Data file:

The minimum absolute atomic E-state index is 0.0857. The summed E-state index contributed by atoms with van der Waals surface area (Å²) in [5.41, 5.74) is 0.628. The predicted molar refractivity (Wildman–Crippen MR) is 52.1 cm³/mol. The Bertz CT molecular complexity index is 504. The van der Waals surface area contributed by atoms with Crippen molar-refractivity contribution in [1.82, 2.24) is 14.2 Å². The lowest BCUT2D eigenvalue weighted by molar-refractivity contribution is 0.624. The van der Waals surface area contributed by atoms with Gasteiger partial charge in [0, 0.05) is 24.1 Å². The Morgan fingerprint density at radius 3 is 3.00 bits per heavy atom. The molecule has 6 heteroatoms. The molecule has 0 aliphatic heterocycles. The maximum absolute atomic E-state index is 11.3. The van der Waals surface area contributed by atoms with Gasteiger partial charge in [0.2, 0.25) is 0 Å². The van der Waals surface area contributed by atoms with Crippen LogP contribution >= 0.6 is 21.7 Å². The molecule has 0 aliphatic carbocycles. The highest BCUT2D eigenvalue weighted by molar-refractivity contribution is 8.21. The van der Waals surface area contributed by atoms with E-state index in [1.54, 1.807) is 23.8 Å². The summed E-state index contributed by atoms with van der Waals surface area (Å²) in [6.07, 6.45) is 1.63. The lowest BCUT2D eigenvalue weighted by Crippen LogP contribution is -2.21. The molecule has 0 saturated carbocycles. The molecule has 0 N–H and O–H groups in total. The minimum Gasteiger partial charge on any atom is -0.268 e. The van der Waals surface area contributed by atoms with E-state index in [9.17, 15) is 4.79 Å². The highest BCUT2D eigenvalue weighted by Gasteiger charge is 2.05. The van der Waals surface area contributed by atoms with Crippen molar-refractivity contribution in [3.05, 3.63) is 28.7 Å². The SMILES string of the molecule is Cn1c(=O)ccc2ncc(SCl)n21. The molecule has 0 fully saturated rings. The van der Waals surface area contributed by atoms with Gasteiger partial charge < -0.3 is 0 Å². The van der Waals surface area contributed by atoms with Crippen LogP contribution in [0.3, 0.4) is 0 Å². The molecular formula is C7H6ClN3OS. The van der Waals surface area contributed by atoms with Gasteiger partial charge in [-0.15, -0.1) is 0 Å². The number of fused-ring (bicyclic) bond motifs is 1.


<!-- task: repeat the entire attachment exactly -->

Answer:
The minimum absolute atomic E-state index is 0.0857. The summed E-state index contributed by atoms with van der Waals surface area (Å²) in [5.41, 5.74) is 0.628. The predicted molar refractivity (Wildman–Crippen MR) is 52.1 cm³/mol. The Bertz CT molecular complexity index is 504. The van der Waals surface area contributed by atoms with Crippen molar-refractivity contribution in [1.82, 2.24) is 14.2 Å². The lowest BCUT2D eigenvalue weighted by molar-refractivity contribution is 0.624. The van der Waals surface area contributed by atoms with Gasteiger partial charge in [0, 0.05) is 24.1 Å². The Morgan fingerprint density at radius 3 is 3.00 bits per heavy atom. The molecule has 6 heteroatoms. The molecule has 0 aliphatic heterocycles. The maximum absolute atomic E-state index is 11.3. The van der Waals surface area contributed by atoms with Gasteiger partial charge in [0.2, 0.25) is 0 Å². The van der Waals surface area contributed by atoms with Crippen LogP contribution >= 0.6 is 21.7 Å². The molecule has 0 aliphatic carbocycles. The highest BCUT2D eigenvalue weighted by molar-refractivity contribution is 8.21. The van der Waals surface area contributed by atoms with E-state index in [1.54, 1.807) is 23.8 Å². The summed E-state index contributed by atoms with van der Waals surface area (Å²) in [6.07, 6.45) is 1.63. The lowest BCUT2D eigenvalue weighted by Crippen LogP contribution is -2.21. The molecule has 0 saturated carbocycles. The molecule has 0 N–H and O–H groups in total. The minimum Gasteiger partial charge on any atom is -0.268 e. The van der Waals surface area contributed by atoms with E-state index in [9.17, 15) is 4.79 Å². The highest BCUT2D eigenvalue weighted by Gasteiger charge is 2.05. The van der Waals surface area contributed by atoms with Crippen molar-refractivity contribution in [3.05, 3.63) is 28.7 Å². The SMILES string of the molecule is Cn1c(=O)ccc2ncc(SCl)n21. The molecule has 0 fully saturated rings. The van der Waals surface area contributed by atoms with Gasteiger partial charge < -0.3 is 0 Å². The van der Waals surface area contributed by atoms with Crippen LogP contribution in [0.3, 0.4) is 0 Å². The molecular formula is C7H6ClN3OS. The van der Waals surface area contributed by atoms with Gasteiger partial charge in [-0.15, -0.1) is 0 Å². The number of fused-ring (bicyclic) bond motifs is 1.